The Gray Album: The Divergent Paths of Nerd Core and NerdRap

At the crux of hip-hop and nerddom, for me, is Nerd Core — which I appreciate as a black nerd, but also comes at a cross purpose: many Nerd Core artists do a good job of distancing themselves from core hip-hop principals. Many will say nay, others will claim this post is blasphemous and riot the comment section.


Yet I say this: rap is an art form. It has rules based upon rhythms and cultural notions. And the homie Morpheus said it best:

[blockquote]”Some rules can be bent. Others, broken.”[/blockquote]

There is still something important to note regarding the differences between the two types of Nerd Core artists. At large, Nerd Core focuses on the culture of being a nerd first and foremost. This creates an imperative on highlighting the complex word choices, flows, measures, meters, and cadences typical to ‘nerds’. Stacked with references to video games, computer parts, turn-based strategy, and fantasy novels. Any or all that a convention can offer. The name itself derives from hardcore, most notably given to an east coast response to west coast ‘gangsta’ rap in the mid 90s. Nerd Core seeks to grant asylum to those ostracized for being nerdy, by creating a subgenre in a genre that is one element of an entire culture.

I am hereby dubbing the second style ‘NerdRap’ (to make comparing easier, duh!). NerdRap is identified by its adherence to the craft of MCing, the subgenre of rap with close ties to the principal philosophy of hip-hop: peace, love, unity, and having fun. NerdRap lives in its context; a core ideal in MCing is speaking on the condition of your people (integral to the development of hip-hop as a culture). This forces the aesthetic of NerdRap to more closely emulate mainstream rap in word choice, flow, measure, meter, and cadence, but also in subject matter. NerdRap at its heart is dependent on metaphor as a vehicle, the subject matter has to be able to stand up to being used a bridge to continue speaking on the condition of the community the MC represents.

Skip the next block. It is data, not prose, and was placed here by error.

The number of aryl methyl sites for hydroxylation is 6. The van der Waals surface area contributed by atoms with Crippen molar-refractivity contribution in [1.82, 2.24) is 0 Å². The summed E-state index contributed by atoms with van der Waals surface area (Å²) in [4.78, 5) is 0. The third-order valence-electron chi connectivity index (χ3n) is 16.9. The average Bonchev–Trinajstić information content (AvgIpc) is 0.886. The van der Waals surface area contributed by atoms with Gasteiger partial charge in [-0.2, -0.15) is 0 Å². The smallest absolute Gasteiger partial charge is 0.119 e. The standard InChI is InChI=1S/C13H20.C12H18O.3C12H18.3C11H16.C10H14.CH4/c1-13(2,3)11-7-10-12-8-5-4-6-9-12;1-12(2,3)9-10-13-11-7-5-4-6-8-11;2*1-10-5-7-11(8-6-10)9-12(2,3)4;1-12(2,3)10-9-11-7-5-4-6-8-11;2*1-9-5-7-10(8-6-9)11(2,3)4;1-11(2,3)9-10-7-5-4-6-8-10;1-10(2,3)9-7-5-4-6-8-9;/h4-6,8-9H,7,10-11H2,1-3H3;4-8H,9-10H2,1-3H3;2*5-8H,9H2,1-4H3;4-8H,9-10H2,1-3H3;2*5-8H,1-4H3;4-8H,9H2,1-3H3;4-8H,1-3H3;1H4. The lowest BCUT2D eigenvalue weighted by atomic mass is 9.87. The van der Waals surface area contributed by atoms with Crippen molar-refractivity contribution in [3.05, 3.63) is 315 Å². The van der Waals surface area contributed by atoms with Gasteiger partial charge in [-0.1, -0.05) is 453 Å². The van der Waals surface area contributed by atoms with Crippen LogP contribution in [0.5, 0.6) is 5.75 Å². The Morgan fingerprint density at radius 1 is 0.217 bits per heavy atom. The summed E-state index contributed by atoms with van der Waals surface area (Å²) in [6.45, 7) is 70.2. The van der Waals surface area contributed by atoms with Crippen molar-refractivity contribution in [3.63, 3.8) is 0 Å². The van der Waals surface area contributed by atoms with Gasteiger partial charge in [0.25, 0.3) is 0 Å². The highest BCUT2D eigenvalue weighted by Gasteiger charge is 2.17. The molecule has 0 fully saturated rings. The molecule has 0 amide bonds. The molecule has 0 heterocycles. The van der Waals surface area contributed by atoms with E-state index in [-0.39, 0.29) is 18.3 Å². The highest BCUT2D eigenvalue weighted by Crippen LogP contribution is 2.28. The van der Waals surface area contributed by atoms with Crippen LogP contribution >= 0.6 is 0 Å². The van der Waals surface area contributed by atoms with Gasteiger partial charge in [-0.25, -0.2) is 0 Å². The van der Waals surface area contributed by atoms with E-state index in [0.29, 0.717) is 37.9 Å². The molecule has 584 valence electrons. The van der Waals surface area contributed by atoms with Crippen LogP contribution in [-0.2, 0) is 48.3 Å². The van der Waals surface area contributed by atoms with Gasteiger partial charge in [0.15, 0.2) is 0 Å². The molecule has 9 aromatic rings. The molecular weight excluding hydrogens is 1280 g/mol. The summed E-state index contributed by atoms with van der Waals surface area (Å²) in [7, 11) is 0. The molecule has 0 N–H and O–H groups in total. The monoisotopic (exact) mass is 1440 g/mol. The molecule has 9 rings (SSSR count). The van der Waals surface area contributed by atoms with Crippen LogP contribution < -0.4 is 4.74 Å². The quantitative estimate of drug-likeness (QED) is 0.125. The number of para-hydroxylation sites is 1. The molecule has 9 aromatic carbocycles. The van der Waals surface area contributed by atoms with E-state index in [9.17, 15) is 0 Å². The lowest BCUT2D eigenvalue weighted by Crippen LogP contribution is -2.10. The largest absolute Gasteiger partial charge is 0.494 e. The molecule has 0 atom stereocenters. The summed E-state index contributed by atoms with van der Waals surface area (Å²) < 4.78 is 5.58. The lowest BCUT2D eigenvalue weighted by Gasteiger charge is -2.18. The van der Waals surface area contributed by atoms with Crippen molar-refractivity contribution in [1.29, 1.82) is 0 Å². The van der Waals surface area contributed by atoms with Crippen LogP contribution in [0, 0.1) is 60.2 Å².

Nerdcore Artist: Richie Branson
Nerdcore Artist: Richie Branson

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This is the point of divergence for me within the sub-genre: Nerd Core is defined by its escape from social persecution, ergo, social responsibility; where as NerdRap identifies with a responsibility to create social change. Which begs to ask, “does this explain why NerdRap artists are predominantly POC and Nerd Core mostly white?”

If we look at A Rap of Ice and Fire by Patrick Donahue and Danielle Dutton and Words Are Wind by Verse Academy, some of the divergence is clear: A Rap of Ice and Fire is done in costumes, Words Are Wind in jeans and a t-shirt; Ice and Fire on a location looking like Westeros, Words Are Wind on a city rooftop. There is a specific theatricality to Nerd Core that can be entirely disingenuous to the core aesthetic of rap (like Epic Rap Battles in History), which makes it kind of renegade, which is the at the core of hip-hop’s aesthetic. NerdRap on the other hand adheres to the ideals set forth in hip-hop, while diverging from the renegade nature of rap by attaching itself to nerddom.

I recognize that both expressions are necessary forms of cultural expression, but I think it’s always important to know why the forms exist. To know where it’s from, to know where it might go next.

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  • Poet, MC, Nerd, All-Around Problem. Lover of words, verse, and geek media from The Bronx, NYC.

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